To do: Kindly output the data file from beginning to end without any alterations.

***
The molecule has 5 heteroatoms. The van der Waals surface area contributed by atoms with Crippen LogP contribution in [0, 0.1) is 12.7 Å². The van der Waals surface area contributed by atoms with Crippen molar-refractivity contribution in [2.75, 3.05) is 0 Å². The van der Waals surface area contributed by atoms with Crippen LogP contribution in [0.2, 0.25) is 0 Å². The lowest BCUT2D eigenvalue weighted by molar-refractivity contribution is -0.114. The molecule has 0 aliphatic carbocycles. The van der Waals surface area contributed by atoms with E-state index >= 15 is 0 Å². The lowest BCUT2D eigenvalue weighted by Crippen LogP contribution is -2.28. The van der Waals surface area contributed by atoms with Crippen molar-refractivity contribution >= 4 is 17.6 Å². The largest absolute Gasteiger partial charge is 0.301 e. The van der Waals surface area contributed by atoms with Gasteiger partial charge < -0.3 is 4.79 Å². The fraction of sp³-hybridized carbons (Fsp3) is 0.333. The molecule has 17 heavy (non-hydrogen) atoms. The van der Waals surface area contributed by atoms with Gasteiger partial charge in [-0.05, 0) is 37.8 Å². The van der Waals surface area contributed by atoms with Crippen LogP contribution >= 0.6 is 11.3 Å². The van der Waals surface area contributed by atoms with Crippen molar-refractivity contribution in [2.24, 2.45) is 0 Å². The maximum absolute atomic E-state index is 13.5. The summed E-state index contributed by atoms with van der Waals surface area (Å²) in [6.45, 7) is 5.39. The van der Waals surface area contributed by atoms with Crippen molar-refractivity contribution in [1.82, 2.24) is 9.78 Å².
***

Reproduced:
The molecule has 5 heteroatoms. The van der Waals surface area contributed by atoms with Crippen LogP contribution in [0, 0.1) is 12.7 Å². The van der Waals surface area contributed by atoms with Crippen molar-refractivity contribution in [2.75, 3.05) is 0 Å². The van der Waals surface area contributed by atoms with Crippen LogP contribution in [0.2, 0.25) is 0 Å². The lowest BCUT2D eigenvalue weighted by molar-refractivity contribution is -0.114. The molecule has 0 aliphatic carbocycles. The van der Waals surface area contributed by atoms with E-state index >= 15 is 0 Å². The lowest BCUT2D eigenvalue weighted by Crippen LogP contribution is -2.28. The van der Waals surface area contributed by atoms with Crippen molar-refractivity contribution >= 4 is 17.6 Å². The largest absolute Gasteiger partial charge is 0.301 e. The van der Waals surface area contributed by atoms with Gasteiger partial charge < -0.3 is 4.79 Å². The fraction of sp³-hybridized carbons (Fsp3) is 0.333. The molecule has 17 heavy (non-hydrogen) atoms. The van der Waals surface area contributed by atoms with Gasteiger partial charge in [-0.05, 0) is 37.8 Å². The van der Waals surface area contributed by atoms with Crippen LogP contribution >= 0.6 is 11.3 Å². The van der Waals surface area contributed by atoms with Crippen molar-refractivity contribution in [2.24, 2.45) is 0 Å². The maximum absolute atomic E-state index is 13.5. The summed E-state index contributed by atoms with van der Waals surface area (Å²) in [6.45, 7) is 5.39. The van der Waals surface area contributed by atoms with Crippen molar-refractivity contribution in [1.82, 2.24) is 9.78 Å².